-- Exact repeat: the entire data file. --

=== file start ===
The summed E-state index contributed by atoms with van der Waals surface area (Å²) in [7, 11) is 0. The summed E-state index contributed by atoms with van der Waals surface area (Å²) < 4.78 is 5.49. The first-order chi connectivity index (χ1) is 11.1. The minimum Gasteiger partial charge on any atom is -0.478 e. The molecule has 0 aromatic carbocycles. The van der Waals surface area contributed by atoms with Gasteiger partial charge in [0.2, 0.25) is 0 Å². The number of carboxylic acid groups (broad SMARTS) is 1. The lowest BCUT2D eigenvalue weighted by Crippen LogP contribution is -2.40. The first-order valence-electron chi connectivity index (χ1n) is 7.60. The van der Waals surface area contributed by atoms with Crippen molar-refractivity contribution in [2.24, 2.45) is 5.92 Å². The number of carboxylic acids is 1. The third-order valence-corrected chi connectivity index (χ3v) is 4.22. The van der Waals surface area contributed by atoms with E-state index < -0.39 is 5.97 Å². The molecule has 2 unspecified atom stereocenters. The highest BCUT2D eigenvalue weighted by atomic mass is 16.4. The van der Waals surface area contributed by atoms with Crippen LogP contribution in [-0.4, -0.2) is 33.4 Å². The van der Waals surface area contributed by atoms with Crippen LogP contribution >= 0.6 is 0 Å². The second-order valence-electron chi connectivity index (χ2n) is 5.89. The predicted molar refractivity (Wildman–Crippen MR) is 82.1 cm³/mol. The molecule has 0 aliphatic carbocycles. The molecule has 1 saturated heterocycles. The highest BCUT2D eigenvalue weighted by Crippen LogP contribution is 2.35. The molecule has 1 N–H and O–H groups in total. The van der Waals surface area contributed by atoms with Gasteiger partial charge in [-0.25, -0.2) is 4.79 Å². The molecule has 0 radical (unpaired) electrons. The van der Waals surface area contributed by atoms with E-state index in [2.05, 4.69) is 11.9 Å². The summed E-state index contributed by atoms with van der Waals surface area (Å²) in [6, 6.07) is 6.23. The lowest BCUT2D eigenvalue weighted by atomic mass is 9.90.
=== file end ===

The summed E-state index contributed by atoms with van der Waals surface area (Å²) in [7, 11) is 0. The summed E-state index contributed by atoms with van der Waals surface area (Å²) < 4.78 is 5.49. The first-order chi connectivity index (χ1) is 11.1. The minimum Gasteiger partial charge on any atom is -0.478 e. The molecule has 0 aromatic carbocycles. The van der Waals surface area contributed by atoms with Gasteiger partial charge in [0.2, 0.25) is 0 Å². The number of carboxylic acid groups (broad SMARTS) is 1. The lowest BCUT2D eigenvalue weighted by Crippen LogP contribution is -2.40. The first-order valence-electron chi connectivity index (χ1n) is 7.60. The van der Waals surface area contributed by atoms with Crippen molar-refractivity contribution in [2.24, 2.45) is 5.92 Å². The number of carboxylic acids is 1. The third-order valence-corrected chi connectivity index (χ3v) is 4.22. The van der Waals surface area contributed by atoms with E-state index < -0.39 is 5.97 Å². The molecule has 2 unspecified atom stereocenters. The highest BCUT2D eigenvalue weighted by atomic mass is 16.4. The van der Waals surface area contributed by atoms with Crippen LogP contribution in [-0.4, -0.2) is 33.4 Å². The van der Waals surface area contributed by atoms with Crippen LogP contribution >= 0.6 is 0 Å². The second-order valence-electron chi connectivity index (χ2n) is 5.89. The predicted molar refractivity (Wildman–Crippen MR) is 82.1 cm³/mol. The molecule has 0 aliphatic carbocycles. The molecule has 1 saturated heterocycles. The highest BCUT2D eigenvalue weighted by Crippen LogP contribution is 2.35. The molecule has 1 N–H and O–H groups in total. The van der Waals surface area contributed by atoms with Gasteiger partial charge in [-0.25, -0.2) is 4.79 Å². The molecule has 0 radical (unpaired) electrons. The van der Waals surface area contributed by atoms with E-state index in [2.05, 4.69) is 11.9 Å². The summed E-state index contributed by atoms with van der Waals surface area (Å²) in [6, 6.07) is 6.23. The lowest BCUT2D eigenvalue weighted by atomic mass is 9.90.